Timberlands Gets Final Order To End Native Logging
The Government has formally directed the state-owned enterprise Timberlands West Coast Ltd to stop its remaining native timber logging from 1 April 2002.
The Minister Responsible for Timberlands West Coast, Pete Hodgson, said shareholding Ministers had written to the company's board directing it to amend its statement of corporate intent.
The amended statement will exclude native timber logging and other management of the Crown’s West Coast native forests from Timberlands' business from 1 April 2002.
"This is another important step in keeping the Government's promise to end all logging of Crown-managed native forest as soon as practicable," Mr Hodgson said.
The directive follows consultation by shareholding ministers with the Timberlands board, which advised that the company would remain viable without native timber logging.
Timberlands expects to log 190,000 cubic metres of exotic timber in the current financial year, expanding to 290,000 cubic metres by 2003. Native timber logging is expected to total 11300 cubic metres in the year to March 2001.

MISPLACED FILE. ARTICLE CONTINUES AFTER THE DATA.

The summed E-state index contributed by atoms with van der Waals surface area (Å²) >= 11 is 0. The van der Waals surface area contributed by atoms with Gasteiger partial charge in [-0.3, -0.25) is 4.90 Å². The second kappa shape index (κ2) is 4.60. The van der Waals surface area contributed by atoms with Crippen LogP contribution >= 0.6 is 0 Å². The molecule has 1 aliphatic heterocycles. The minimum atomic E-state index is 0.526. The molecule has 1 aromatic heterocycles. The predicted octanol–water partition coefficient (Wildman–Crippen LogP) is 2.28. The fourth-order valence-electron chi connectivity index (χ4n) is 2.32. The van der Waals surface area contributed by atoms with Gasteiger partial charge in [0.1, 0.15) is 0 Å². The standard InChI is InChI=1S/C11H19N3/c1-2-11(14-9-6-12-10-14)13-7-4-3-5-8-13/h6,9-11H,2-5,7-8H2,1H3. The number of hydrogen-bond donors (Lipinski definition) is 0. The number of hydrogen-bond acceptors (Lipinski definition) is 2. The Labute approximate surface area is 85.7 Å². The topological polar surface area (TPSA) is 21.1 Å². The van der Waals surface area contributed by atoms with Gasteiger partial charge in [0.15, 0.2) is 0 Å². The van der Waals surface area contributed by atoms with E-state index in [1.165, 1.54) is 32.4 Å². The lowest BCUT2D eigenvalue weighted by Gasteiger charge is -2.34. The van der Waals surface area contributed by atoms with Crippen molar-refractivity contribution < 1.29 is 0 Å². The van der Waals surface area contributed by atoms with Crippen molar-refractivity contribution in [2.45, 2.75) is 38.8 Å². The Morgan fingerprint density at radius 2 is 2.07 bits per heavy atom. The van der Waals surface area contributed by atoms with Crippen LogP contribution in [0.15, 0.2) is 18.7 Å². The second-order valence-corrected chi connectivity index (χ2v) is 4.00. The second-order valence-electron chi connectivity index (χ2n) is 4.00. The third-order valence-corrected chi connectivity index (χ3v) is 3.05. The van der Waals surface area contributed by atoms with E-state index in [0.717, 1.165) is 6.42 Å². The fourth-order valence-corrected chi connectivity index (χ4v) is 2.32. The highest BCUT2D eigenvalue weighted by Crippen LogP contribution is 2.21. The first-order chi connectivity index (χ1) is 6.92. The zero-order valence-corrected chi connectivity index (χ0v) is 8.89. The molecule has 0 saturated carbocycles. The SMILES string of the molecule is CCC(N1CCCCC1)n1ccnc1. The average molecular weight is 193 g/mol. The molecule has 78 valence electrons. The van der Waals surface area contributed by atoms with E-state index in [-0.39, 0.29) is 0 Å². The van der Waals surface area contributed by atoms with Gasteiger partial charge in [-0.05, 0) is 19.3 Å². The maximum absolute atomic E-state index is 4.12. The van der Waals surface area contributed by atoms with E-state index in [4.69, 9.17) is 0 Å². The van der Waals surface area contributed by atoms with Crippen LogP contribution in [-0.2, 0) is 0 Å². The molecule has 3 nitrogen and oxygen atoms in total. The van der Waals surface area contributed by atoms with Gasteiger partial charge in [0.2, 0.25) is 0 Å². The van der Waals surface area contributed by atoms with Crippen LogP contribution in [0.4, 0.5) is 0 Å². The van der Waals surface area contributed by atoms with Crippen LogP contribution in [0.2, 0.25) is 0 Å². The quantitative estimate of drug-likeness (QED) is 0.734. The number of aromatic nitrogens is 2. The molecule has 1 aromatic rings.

"The advance notice of an end to Timberlands' native logging will bring a significant conservation gain while minimising the risk of job losses," Mr Hodgson said. "We have set out to keep our conservation promise while giving sawmills and the furniture industry time to adjust to the loss of Timberlands rimu."
Ministers are likely to make decisions early next year on the reallocation of Timberlands native forests. They could become conservation areas, reserves, additions to national parks, or unallocated Crown land.